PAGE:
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5 Child Geniuses Who Had Terrible Lives

3. Barbara Newhall Follett

From a very early age, Barbara showed signs what she was something else. Her father, Wilson Follett submitted a letter to Harper’s Magazine once, in which he described his daughter’s fascination with words and letters. He knew the girl had something special. He just had no idea how special she actually was.

Barbara grew up to be a promising young writer. Her first book, The House Without Windows, was picked up and published, becoming an overnight best seller. It was 1926 and Barbara was 12 years old.

Not everything was going great, though. Her father left her mother, leaving her and Barbara to fend for themselves. Barbara continued her successful writing career for a while, before she married. Not much is known about that part of her life, but what is known is that in 1339, following a domestic dispute, Barbara left her house and just vanished with no trace. Her body was never recovered.

H/T – Source

4. Walter Pitts

Walter Pitts was born in 1923, in Detroit, Michigan to a family that struggled to make ends meet. Growing like that put limitations on his self esteem, resulting in him being bullied. On top of that he had to leave school and work, to help his parents.

His only escape from the dourness of reality was the library, where he would spend hours on end, devouring information, always studying and expanding his knowledge.

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At the tender age of 12, Pitts was already fluent in Greek and Latin, math and logic. He had developed a true love for those subjects ever since he discovered Bertrand Russell’s Principia Mathematica. He (Walter) even started pen friendship with Russell, impressing him to the point where Russell invited the young man to go study at Cambridge. Walter couldn’t leave, because of his age, plus – him dropping out meant that he never graduated from high school to begin with. Regardless, in 1943 Pitts received the title of PhD from MIT.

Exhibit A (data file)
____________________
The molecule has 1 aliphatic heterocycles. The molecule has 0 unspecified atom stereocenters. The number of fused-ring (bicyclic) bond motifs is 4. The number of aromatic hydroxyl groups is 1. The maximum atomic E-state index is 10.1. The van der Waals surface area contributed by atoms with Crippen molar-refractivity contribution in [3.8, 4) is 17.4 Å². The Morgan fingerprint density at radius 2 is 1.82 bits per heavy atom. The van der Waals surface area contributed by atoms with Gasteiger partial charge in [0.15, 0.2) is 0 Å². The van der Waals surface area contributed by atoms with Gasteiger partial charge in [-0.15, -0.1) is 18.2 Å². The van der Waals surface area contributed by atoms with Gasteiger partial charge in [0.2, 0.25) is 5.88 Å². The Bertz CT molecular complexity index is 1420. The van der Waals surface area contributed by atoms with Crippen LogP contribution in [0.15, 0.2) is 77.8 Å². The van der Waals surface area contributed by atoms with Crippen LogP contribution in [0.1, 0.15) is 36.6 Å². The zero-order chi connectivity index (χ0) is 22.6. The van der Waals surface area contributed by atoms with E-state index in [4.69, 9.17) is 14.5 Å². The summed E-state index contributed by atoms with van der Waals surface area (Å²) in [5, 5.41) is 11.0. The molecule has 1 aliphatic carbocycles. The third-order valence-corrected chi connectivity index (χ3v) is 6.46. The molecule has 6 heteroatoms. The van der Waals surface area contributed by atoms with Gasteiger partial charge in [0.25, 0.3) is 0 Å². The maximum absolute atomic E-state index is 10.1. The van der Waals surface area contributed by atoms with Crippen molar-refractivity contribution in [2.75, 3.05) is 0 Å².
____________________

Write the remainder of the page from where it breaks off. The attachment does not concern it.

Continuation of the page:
Due to his work in cybernetics, he went on to lead a revolution in AI technologies in the computer age. His less popular ideas on brain function and the mechanics of thought hit a brick wall in the scientific community, which led Pitts to severe alcoholism. He tried to treat his addiction a couple of times, but unfortunately he couldn’t and in 1969, Walter Pitts died of cirrhosis.

H/T – Source

5. Peaches Geldof

At the tender age of 11, Peaches Gelfof experienced a loss that no one is ever ready for, no matter of age, sex, character or religion – the death of a mother. in 2000 TV personality Paula Yates (Peaches’s mom) passed on, due to drugs overdose, leaving her daughter and husband (Bob Geldof) behind Unfortunately, this grim episode, foreshadowed her daughter’s own demise later on.

Peaches started her writing career at 15, with a position in Elle magazine. A year later, she moved out from her home and from Elle, to start working for The Guardian and later The Telegraph. As if that wasn’t enough, she doubled in television, as well as modeling and even launched a clothing line of her own.

To the rest of the world, Geldof seemed like a human machine with immense quantities of energy and wired for success. Almost nobody knew, that at the same time, Peaches was battling with an addiction to heroin. She never spoke in public about this problem, but was secretly visiting methadone treatment centers for 2.5 years, before she succumbed to her habit for a final time in 2014 and died of overdose, just like her mother. A brilliant young woman of many talents, whose death reminds me of that old saying – a light that’s twice as bright, lives half as long.

H/T – Source

Written by Patrick Bennet

I have been working as a teacher my whole life. I love reading books.

I love writing about all kind of different and interesting facts. It's not only exciting, but I learn something new every day. What I learn I share it with you guys. If you have any questions feel free to contact me.

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